This combination of flavour characteristics makes this fraction unsuitable to be included in the spirit fraction (centre cut). The skill and experience of the distiller ensures that the spirit fraction is perfectly balanced and has the correct level of the various congeners to give the spirit the expected flavour profile that is demanded in Midleton Distillery.quality and taste profile that characterises Midleton Whiskey. The Heads fraction (also called foreshots) is the first runnings from the still and is dominated by highly volatile congeners (for example ethyl acetate). . The second distillation takes a charge of Low Wines and recycled Feints which is then distilled to produce Strong Feints at about 70-72% alcohol. the levels of higher alcohols (fusel oils) and the waxy fatty acid esters start to increase at which point the distiller will re-direct the spirit flow back to the weak feints receiver to take the Tails fraction. at about 10% alcohol by volume is distilled over into Low Wines. After a slow and deliberate spirit distillation taking about 10 hours. The Strong Feints are then distilled for a third time to produce final spirit at about 80 to 85% alcohol. again depending on the style of Pot Still Whiskey being distilled. The distiller will decide when it is appropriate to start taking spirit which is then directed to the spirit receiver. The spirit is taken as a centre cut to ensure the correct flavour balance in the final spirit. The strength of the Low Wines can range from 25 to 45% alcohol depending on what style of Pot Still the Master Distiller is currently making. During the first distillation. the fermented wash. In this distillation the Strong Feints is a centre cut with the heads and tails being returned to the Weak Feints receiver. It also contains some fusel oils and fatty acid esters left behind in the pipes from the previous distillation.

cellulose. American White Oak and European Oak. Also American oak casks will have been seasoned by Bourbon whiskey while the European Oak casks will have been seasoned by a fortified wine. from colourless to a rich golden amber. the role of maturation in the development of final whiskey flavour is critically important. During the time spent in cask the spirit undergoes major changes in its composition and transforms from a fiery spirit into a mellow and smooth whiskey. Firstly they are different species of oak and so have a different composition with respect to lignin. In essence we move from the well understood science of distillation to the art of maturation in oak wood. Two different types of oak wood are typically used in whiskey maturation. As the spirit warms up in the summer time it expands into the pores of the wood and this allows the spirit – wood interactions to take place. The spirit restricts . tannins and other volatile compounds. normally Sherry or Port. During the seasons the spirit in the cask will change in temperature as we move from winter to summer and visa versa. The colour also changes. In addition American Oak casks will have had their insides charred during manufacture while European Oak casks will have only been toasted. During maturation whiskey undergoes a very special transformation due to the interaction of the spirit and the wood.MATURATION TYPE OF WOOD TIME Clearly. These two types of wood are quite different in many respects and thus will give two different whiskeys from a similar starting spirit.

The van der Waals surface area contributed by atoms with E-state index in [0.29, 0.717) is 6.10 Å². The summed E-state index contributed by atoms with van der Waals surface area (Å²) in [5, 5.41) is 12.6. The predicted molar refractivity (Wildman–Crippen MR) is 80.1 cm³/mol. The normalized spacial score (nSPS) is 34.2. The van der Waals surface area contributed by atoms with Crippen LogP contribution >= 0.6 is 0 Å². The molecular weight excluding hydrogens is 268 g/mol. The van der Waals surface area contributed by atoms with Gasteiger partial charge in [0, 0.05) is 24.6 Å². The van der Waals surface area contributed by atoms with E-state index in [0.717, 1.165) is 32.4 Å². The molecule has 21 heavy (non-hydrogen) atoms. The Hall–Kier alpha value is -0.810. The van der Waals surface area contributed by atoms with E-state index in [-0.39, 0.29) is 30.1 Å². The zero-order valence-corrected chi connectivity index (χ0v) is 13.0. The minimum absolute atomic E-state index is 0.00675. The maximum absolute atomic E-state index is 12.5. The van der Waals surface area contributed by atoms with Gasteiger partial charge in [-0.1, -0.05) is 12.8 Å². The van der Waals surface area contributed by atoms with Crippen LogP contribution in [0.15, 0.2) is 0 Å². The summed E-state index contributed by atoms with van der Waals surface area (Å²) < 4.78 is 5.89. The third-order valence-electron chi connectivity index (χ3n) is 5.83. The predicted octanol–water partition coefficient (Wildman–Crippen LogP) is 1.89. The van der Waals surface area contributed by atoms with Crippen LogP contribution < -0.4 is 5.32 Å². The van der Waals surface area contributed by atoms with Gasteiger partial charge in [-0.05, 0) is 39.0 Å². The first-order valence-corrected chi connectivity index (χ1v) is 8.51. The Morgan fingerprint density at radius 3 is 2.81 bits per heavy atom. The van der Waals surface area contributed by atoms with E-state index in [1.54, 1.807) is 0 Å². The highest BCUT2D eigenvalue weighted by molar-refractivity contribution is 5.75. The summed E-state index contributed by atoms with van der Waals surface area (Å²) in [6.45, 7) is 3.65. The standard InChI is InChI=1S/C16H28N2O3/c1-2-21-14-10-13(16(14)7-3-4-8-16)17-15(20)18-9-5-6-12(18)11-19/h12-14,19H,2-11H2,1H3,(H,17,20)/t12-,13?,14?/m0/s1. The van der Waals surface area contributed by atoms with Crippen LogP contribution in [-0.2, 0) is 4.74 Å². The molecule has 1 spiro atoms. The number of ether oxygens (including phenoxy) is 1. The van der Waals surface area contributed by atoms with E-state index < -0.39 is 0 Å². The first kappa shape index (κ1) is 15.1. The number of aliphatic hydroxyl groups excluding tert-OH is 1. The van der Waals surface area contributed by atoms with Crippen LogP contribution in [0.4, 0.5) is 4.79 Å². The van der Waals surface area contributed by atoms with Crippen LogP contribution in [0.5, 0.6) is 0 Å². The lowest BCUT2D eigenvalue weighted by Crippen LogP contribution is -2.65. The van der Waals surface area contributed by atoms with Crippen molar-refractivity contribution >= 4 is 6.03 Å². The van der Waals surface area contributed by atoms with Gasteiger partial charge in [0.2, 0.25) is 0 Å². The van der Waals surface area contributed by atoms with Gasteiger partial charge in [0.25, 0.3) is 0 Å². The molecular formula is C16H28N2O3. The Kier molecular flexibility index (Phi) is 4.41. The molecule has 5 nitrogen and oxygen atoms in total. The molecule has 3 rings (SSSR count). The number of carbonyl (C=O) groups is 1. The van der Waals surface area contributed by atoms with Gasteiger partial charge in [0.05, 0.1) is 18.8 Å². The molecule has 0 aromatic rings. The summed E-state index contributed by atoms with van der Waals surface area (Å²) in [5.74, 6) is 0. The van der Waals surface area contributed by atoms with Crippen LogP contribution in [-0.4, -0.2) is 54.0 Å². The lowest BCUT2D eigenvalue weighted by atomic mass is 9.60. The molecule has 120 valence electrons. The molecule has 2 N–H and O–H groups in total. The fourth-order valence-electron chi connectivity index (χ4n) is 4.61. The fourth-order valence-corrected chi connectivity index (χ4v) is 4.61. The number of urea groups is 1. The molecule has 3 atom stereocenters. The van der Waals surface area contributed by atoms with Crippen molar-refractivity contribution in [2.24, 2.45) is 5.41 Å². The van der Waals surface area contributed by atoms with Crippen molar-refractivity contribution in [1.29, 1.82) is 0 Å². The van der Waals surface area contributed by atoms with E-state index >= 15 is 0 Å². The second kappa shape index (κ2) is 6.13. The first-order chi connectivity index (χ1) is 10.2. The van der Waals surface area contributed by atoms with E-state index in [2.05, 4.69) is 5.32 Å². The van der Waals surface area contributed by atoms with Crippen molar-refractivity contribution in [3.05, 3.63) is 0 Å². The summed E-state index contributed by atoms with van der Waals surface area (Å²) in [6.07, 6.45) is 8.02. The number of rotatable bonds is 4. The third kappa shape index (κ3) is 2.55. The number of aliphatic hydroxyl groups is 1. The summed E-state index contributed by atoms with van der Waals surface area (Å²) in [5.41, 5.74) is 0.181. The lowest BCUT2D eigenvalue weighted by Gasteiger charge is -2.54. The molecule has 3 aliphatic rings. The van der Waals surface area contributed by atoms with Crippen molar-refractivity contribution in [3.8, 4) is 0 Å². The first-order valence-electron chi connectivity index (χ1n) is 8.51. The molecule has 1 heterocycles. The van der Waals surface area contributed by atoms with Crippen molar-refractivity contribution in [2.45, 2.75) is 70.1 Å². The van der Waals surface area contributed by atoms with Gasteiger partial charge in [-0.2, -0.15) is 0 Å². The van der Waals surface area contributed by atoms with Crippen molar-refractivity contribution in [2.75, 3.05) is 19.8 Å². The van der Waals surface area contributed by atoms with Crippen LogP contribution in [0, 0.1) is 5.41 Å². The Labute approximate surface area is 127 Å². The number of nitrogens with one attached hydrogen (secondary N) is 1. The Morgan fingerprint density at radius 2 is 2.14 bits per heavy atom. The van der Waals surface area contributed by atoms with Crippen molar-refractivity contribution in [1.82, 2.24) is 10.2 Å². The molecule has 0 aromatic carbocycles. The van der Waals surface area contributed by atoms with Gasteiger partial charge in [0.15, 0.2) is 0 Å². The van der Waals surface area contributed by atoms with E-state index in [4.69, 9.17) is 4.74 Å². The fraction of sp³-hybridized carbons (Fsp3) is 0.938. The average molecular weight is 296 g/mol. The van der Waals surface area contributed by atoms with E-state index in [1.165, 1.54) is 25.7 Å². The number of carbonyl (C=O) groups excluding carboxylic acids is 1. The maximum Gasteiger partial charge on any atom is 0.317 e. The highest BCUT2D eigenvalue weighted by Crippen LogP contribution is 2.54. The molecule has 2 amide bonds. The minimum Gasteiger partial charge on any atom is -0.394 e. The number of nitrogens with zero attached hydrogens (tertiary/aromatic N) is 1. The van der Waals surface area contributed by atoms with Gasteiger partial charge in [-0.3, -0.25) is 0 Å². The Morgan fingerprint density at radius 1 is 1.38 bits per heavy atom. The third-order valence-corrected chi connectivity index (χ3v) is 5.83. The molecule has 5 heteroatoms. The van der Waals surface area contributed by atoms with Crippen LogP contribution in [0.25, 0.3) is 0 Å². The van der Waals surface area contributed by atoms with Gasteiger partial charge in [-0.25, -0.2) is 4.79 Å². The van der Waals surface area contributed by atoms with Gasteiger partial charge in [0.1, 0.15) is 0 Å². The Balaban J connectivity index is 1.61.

Various interactions take place including the extraction of wood derived congeners.back out of the wood as it cools in the winter time. These cycles continue during the many years of maturation. . Examples of wood derived congeners are oak lactones which contribute coconut aromas and eugenol which gives a spicy aroma. Also a range of tannins can be extracted from the wood which contributes to the mouthfeel of the mature whiskey. and interactions between wood and distillate components that form new aroma compounds. In addition another significant aspect of maturation is the removal of undesirable sensory characteristics. The source of the original casks must be carefully managed and also it is equally important that exhausted casks are culled from the population when they can no longer contribute to the maturation process. the hydrolysis of wood constituents during maturation. The quality of the wood used for maturation is very important to the quality of the final whiskey. This aspect of maturation includes the removal of sulphur containing compounds which can be absorbed by the charred surface of the cask and subsequently degraded.